Democrats who are trying to blame former Minnesota Gov. Tim Pawlenty for the state government's shutdown may be giving the Republican presidential candidate just the oxygen he needs to revive his flagging campaign, experts familiar with the state’s politics say.
Pawlenty has gone out of his way to raise his profile in the crisis that engulfed his state beginning last weekend, when the government shut down after state lawmakers and the current governor failed to agree on a budget. In sharp contrast to President Obama, who worked on Thursday to cool the rhetoric in the budget crisis he’s facing in Washington, Pawlenty has taken a more aggressive stance.
In a statement on Thursday, Pawlenty mocked a bipartisan commission created to help resolve the crisis by two senior Minnesota leaders – former Gov. Arne Carlson, a Republican, and former Vice President Walter Mondale, a Democrat – as “the political equivalent of Jurassic Park” and urged state GOP lawmakers not to back down from their opposition to tax hikes.
His sharp tone is partly defensive: Mondale said earlier this week that Pawlenty “shifted these issues into the future so that he wouldn’t be around;” Carlson, Minnesota’s previous Republican governor, has blamed Pawlenty for maneuvering costs onto county and local governments, which prompted a $2.5 billion increase in property taxes over 10 years.
But it also could be smart politics, according to some state observers.
“The problem Pawlenty’s seeing is that he’s languishing in Iowa at a time when he’s got to stay relevant,” said Eric Ostermeier, founder of the political site Smart Politics at the University of Minnesota’s Humphrey School of Public Affairs. The popularity of rival Minnesota GOP presidential hopeful, Rep. Michele Bachmann, with the party’s conservative activists, “is sucking all the life out of his campaign,” he added.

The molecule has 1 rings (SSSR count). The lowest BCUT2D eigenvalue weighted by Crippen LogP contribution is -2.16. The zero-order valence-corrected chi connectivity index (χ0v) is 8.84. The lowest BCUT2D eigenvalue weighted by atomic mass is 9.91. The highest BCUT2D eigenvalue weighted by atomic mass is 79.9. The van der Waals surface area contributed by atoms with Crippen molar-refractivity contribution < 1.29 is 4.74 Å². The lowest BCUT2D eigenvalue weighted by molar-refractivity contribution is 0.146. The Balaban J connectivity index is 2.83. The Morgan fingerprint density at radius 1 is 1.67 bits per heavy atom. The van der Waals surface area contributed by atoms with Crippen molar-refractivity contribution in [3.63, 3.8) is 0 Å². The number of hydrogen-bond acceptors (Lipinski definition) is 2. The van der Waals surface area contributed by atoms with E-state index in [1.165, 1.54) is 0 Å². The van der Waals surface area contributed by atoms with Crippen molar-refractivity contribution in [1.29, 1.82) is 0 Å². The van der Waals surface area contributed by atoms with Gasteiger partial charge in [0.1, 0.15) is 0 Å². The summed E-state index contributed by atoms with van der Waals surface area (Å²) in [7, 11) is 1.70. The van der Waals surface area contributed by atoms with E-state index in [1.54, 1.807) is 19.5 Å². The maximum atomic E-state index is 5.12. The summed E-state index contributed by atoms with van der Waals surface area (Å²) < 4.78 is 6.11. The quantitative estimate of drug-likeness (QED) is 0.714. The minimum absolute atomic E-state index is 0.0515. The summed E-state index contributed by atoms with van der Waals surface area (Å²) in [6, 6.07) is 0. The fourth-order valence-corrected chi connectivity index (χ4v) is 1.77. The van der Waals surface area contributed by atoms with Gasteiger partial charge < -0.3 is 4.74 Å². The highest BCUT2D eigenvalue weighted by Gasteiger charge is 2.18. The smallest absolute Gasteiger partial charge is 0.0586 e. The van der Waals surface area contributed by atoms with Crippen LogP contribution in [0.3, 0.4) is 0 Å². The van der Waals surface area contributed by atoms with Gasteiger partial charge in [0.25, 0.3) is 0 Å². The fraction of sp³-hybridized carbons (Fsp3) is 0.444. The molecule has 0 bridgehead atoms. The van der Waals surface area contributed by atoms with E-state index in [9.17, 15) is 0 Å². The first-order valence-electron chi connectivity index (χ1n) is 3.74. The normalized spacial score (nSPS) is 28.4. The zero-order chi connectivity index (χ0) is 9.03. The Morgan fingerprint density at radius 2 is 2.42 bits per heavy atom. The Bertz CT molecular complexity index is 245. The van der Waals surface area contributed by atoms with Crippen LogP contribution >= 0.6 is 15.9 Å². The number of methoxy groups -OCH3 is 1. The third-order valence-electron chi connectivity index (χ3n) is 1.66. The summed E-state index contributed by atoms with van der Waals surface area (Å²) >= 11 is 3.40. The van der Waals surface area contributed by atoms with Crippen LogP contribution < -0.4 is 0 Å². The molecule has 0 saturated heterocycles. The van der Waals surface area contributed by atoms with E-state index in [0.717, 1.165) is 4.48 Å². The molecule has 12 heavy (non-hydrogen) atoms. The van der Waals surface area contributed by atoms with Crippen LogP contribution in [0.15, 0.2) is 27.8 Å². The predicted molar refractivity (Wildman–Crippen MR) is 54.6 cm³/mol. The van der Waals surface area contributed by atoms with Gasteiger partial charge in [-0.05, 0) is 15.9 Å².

That’s why Democrats’ efforts to tie Pawlenty to the budget crisis could be a gift in disguise. “If the Democrats’ message sticks,” Ostermeier theorized, “then Republicans will be rushing to his side, chalking it up to Democrat Mark Dayton in the governor’ s chair trying to push the blame onto the previous leader, like they have in accusing Democrats of blaming President Bush for Obama’s problems.”
Pawlenty has made his ability to manage the bottom line a pillar of his campaign. He’s airing an ad in Iowa titled “Results, Not Rhetoric,” and, in a Des Moines Register interview this week, he leaned on his record as a state executive to draw a contrast – and level a criticism – at Bachmann’s legislative experience. “As to specific results that have been achieved,” he said, referring to Bachmann, “I’m not sure what they would be.”
But it’s not clear that his record in making state budgets over the last eight years backs up his rhetoric, especially now that Minnesota’s government has shut down due to fiscal gridlock. New Democratic Gov. Mark Dayton and a Republican-controlled legislature cannot agree on how to resolve the multibillion-dollar shortfall inherited from Pawlenty and the previous state legislature. State Democrats say that Pawlenty, who left office January 3, used “accounting tricks” to effectively put off a budget crisis until after the end of his term.